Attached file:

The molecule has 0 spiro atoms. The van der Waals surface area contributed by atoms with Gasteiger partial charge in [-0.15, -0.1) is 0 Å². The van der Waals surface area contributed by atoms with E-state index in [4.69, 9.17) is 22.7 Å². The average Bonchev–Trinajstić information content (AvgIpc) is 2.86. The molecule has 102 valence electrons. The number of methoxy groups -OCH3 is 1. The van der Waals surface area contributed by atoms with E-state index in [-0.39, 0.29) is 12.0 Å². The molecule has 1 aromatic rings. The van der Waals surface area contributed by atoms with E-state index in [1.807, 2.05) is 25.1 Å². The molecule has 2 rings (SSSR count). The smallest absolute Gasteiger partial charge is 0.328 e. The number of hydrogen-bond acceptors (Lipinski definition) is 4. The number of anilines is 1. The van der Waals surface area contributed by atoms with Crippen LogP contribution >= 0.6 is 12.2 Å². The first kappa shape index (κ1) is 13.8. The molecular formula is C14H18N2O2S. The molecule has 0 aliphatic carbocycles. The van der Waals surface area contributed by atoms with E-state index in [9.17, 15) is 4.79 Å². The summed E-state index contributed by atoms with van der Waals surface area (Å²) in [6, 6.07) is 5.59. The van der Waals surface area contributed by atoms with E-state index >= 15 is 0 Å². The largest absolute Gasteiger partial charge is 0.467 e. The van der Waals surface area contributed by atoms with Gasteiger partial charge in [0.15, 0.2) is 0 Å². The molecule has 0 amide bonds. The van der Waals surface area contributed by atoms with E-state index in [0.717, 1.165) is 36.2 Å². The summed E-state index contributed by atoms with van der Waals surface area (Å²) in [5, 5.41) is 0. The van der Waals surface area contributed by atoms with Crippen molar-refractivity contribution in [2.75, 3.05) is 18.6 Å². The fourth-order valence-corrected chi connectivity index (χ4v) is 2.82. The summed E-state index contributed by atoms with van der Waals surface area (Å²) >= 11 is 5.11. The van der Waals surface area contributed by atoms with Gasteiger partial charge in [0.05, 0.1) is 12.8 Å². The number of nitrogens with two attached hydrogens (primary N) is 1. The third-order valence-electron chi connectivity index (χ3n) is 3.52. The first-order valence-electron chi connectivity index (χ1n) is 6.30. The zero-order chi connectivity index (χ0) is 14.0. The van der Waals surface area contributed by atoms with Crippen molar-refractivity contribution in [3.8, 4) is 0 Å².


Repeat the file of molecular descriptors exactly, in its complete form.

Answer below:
The molecule has 0 spiro atoms. The van der Waals surface area contributed by atoms with Gasteiger partial charge in [-0.15, -0.1) is 0 Å². The van der Waals surface area contributed by atoms with E-state index in [4.69, 9.17) is 22.7 Å². The average Bonchev–Trinajstić information content (AvgIpc) is 2.86. The molecule has 102 valence electrons. The number of methoxy groups -OCH3 is 1. The van der Waals surface area contributed by atoms with E-state index in [-0.39, 0.29) is 12.0 Å². The molecule has 1 aromatic rings. The van der Waals surface area contributed by atoms with E-state index in [1.807, 2.05) is 25.1 Å². The molecule has 2 rings (SSSR count). The smallest absolute Gasteiger partial charge is 0.328 e. The number of hydrogen-bond acceptors (Lipinski definition) is 4. The number of anilines is 1. The van der Waals surface area contributed by atoms with Crippen LogP contribution >= 0.6 is 12.2 Å². The first kappa shape index (κ1) is 13.8. The molecular formula is C14H18N2O2S. The molecule has 0 aliphatic carbocycles. The van der Waals surface area contributed by atoms with E-state index in [9.17, 15) is 4.79 Å². The summed E-state index contributed by atoms with van der Waals surface area (Å²) in [6, 6.07) is 5.59. The van der Waals surface area contributed by atoms with E-state index >= 15 is 0 Å². The largest absolute Gasteiger partial charge is 0.467 e. The van der Waals surface area contributed by atoms with Gasteiger partial charge in [0.15, 0.2) is 0 Å². The molecule has 0 amide bonds. The van der Waals surface area contributed by atoms with E-state index in [0.717, 1.165) is 36.2 Å². The summed E-state index contributed by atoms with van der Waals surface area (Å²) in [5, 5.41) is 0. The van der Waals surface area contributed by atoms with Crippen molar-refractivity contribution in [2.75, 3.05) is 18.6 Å². The fourth-order valence-corrected chi connectivity index (χ4v) is 2.82. The summed E-state index contributed by atoms with van der Waals surface area (Å²) >= 11 is 5.11. The van der Waals surface area contributed by atoms with Gasteiger partial charge in [0.05, 0.1) is 12.8 Å². The number of nitrogens with two attached hydrogens (primary N) is 1. The third-order valence-electron chi connectivity index (χ3n) is 3.52. The first-order valence-electron chi connectivity index (χ1n) is 6.30. The zero-order chi connectivity index (χ0) is 14.0. The van der Waals surface area contributed by atoms with Crippen molar-refractivity contribution in [3.8, 4) is 0 Å².